If we may be forgiven for paraphrasing Mark Twain, reports of the death of the Republican Party have been greatly exaggerated.
It is common after losing a national election for the party that came in second to undergo what Republican National Committee Chairman Reince Priebus called an “autopsy.” Certainly, the Democrats did the same thing after losing presidential races in 1980, 1984 and 1988.
What emerged from the Democrats’ examination of “where did we go wrong” was the 1992 candidacy of Bill Clinton and a discernible move to the political center that has resulted in Democrats winning the popular vote in five out of six presidential elections.
So, now it is the Republicans’ turn. On Monday, the RNC and a group of project co-chairs put their “cards on the table face-up” in a 100-page report looking back on the 2012 campaign.
”Our message was weak; our ground game was insufficient; we weren’t inclusive,” Priebus said. “We were behind in both data and digital; our primary and debate process needed improvement. There’s no one solution. There’s a long list of them.”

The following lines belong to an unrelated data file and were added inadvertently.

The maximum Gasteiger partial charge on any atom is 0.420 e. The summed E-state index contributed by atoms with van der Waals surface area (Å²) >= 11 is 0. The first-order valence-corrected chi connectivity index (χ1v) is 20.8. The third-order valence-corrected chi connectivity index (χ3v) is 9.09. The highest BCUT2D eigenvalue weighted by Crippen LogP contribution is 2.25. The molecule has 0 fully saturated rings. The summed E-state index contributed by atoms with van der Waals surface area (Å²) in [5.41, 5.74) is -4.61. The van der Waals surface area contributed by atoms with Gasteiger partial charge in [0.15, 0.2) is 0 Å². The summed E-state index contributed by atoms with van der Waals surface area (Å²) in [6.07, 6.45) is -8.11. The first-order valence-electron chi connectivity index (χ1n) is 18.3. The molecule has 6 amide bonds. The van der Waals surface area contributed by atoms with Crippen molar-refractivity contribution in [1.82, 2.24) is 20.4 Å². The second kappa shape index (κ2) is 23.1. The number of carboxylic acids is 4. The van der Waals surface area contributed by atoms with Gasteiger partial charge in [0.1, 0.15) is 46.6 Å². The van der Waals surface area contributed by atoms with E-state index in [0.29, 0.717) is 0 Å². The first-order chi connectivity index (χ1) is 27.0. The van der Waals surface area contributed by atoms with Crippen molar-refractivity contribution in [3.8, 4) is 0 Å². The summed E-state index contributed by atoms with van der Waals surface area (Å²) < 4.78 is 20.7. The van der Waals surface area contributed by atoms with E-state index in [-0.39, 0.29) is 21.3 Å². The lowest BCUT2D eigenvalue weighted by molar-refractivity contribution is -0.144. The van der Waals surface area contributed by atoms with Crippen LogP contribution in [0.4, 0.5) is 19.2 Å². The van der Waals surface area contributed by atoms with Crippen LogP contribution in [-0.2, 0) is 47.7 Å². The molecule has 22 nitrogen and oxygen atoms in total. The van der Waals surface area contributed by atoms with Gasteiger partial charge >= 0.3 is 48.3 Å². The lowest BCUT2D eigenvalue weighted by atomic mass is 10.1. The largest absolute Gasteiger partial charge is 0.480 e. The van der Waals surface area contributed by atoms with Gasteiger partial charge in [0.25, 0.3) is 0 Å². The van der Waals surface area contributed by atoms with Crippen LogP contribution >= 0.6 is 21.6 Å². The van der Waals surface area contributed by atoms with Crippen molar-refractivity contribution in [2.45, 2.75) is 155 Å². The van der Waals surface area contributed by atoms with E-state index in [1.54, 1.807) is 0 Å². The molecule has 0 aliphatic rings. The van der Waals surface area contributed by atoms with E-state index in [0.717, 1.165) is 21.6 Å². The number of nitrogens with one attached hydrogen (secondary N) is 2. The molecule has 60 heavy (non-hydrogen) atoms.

It did not escape the GOP’s notice that while it won the white vote handily in 2012, it lost overwhelmingly among blacks, Hispanics, Asians, gays and young people.
”Public perception of our party is at record lows,” said Sally Bradshaw, one of the co-chairs. “Young voters are increasingly rolling their eyes at what the party represents and many minorities think Republicans don’t like them or don’t want them in our country. When someone rolls their eyes at us, they aren’t likely to open their ears to us.”
A lot of that can be attributed to the long primary process in which eventual nominee Mitt Romney suggested that undocumented residents “self-deport” back to their home countries. Romney’s infamous 47 percent speech when he didn’t know he was being recorded also didn’t help minorities love the GOP.
The party knows it must do far better than the 29 percent of Hispanic votes Romney received.
”Immigration reform will not occur until conservative Republicans, like myself, become part of the solution,” prospective 2016 candidate Rand Paul said in a speech at the Hispanic Chamber of Commerce Legislative Summit on Tuesday. “I think the conversation needs to start by acknowledging we aren’t going to deport 12 million illegal immigrants. If you wish to work, if you wish to live and work in America, then we will find a place for you.”
That’s a good start. If that kind of inclusive thinking catches on in the Republican Party, it can not only end all the silly talk about it disappearing, it can start winning national elections again.